|Principal clades and Superfamilies|
The Ditrysia are a natural group or clade of insects in the Lepidopteran order containing both butterflies and moths. They are so named because the female has two distinct sexual openings: one for mating, and the other for laying eggs (in contrast to the Monotrysia).
About 98% of described species of Lepidoptera belong to Ditrysia. The group can be divided into the primitive but paraphyletic "micromoths" and the derived monophyletic Apoditrysia, which include mostly larger moths, as well as the butterflies. Those with a dorsal heart vessel belong in section Cossina. Others, having a ventral heart vessel, belong in section Tineina.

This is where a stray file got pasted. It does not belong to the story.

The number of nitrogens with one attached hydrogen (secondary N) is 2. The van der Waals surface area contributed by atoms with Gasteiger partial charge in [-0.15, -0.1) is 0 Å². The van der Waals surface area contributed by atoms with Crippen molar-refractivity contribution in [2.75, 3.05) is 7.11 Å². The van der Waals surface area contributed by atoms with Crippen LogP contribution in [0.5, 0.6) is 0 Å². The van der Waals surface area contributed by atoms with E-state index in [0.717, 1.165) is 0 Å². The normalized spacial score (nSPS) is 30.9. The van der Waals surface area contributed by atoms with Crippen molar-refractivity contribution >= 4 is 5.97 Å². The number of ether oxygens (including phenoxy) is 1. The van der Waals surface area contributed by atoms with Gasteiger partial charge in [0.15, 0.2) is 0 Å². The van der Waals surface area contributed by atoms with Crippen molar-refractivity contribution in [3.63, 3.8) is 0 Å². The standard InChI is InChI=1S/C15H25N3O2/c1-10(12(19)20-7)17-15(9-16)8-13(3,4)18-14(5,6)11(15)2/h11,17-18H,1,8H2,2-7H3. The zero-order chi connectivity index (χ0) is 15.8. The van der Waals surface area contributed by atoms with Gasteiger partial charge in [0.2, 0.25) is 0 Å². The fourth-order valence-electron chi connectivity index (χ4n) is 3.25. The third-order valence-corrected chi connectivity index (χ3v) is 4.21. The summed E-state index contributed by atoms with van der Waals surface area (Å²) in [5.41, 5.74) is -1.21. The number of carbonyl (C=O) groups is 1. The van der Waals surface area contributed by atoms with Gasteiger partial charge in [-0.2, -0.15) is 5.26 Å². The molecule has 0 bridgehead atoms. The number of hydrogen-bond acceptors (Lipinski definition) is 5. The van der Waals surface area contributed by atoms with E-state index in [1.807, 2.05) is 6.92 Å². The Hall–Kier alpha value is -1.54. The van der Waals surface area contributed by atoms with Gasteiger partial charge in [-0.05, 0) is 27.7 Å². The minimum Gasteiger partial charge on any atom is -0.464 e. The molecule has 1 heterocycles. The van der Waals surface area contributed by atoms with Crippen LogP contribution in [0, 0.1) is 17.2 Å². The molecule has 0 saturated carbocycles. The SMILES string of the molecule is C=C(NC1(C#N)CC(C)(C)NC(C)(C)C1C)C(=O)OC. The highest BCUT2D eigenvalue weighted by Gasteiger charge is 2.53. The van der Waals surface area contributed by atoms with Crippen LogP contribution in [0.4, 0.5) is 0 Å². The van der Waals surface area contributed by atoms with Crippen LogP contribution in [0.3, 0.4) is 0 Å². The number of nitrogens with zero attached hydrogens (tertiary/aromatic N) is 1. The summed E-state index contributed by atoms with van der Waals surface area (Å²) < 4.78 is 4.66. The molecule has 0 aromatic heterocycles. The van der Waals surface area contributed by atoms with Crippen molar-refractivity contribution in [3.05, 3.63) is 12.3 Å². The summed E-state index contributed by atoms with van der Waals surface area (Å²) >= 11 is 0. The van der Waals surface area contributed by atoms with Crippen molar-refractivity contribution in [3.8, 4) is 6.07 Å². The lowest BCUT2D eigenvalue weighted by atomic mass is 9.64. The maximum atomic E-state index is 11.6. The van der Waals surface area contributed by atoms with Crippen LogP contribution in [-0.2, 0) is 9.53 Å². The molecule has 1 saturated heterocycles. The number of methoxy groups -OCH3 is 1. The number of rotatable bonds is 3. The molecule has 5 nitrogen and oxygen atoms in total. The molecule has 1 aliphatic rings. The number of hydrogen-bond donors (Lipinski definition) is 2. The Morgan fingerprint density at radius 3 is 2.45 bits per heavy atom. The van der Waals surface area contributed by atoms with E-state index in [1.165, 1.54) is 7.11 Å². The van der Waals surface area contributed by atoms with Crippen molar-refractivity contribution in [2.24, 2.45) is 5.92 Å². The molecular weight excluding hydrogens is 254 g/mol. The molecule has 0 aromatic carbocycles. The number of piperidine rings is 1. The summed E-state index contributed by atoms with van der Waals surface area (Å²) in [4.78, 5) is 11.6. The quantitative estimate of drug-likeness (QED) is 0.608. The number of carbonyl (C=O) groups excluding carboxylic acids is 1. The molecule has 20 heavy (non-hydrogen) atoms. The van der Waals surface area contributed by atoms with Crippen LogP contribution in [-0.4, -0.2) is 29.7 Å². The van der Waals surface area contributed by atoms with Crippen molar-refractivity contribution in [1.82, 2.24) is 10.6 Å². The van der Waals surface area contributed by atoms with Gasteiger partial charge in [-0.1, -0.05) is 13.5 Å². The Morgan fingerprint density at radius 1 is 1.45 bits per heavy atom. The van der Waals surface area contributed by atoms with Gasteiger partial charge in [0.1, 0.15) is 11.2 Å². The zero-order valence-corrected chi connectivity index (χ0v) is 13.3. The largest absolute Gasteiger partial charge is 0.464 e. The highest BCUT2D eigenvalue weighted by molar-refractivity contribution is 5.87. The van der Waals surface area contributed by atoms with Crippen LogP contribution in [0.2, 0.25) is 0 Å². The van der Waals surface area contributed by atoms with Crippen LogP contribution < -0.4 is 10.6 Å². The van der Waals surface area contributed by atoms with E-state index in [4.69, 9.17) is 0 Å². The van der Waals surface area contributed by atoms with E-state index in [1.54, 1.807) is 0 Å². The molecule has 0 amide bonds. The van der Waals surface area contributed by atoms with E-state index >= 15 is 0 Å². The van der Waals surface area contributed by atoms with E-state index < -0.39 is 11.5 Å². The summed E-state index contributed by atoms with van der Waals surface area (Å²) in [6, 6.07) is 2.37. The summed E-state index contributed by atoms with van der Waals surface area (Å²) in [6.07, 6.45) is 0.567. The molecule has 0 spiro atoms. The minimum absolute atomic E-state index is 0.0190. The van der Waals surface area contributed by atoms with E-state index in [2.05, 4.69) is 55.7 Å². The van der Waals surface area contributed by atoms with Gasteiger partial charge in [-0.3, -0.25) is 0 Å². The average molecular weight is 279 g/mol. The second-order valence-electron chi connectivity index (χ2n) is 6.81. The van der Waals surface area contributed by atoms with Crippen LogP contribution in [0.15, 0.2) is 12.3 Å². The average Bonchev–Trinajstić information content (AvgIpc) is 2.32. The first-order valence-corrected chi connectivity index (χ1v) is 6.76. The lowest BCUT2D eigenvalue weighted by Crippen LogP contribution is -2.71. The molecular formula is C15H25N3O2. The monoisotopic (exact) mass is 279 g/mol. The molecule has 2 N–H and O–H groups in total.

- Kristensen, N. P. and Skalski, A.W. (1999). Phylogeny and paleontology. Pages 7–25 in: Lepidoptera: Moths and Butterflies. 1. Evolution, Systematics, and Biogeography. Handbook of Zoology Vol. IV, Part 35. N. P. Kristensen, ed. De Gruyter, Berlin and New York.
- Capinera, John, editor (2008), Encyclopedia of Entomology, 2nd ed., Springer Verlag, New York.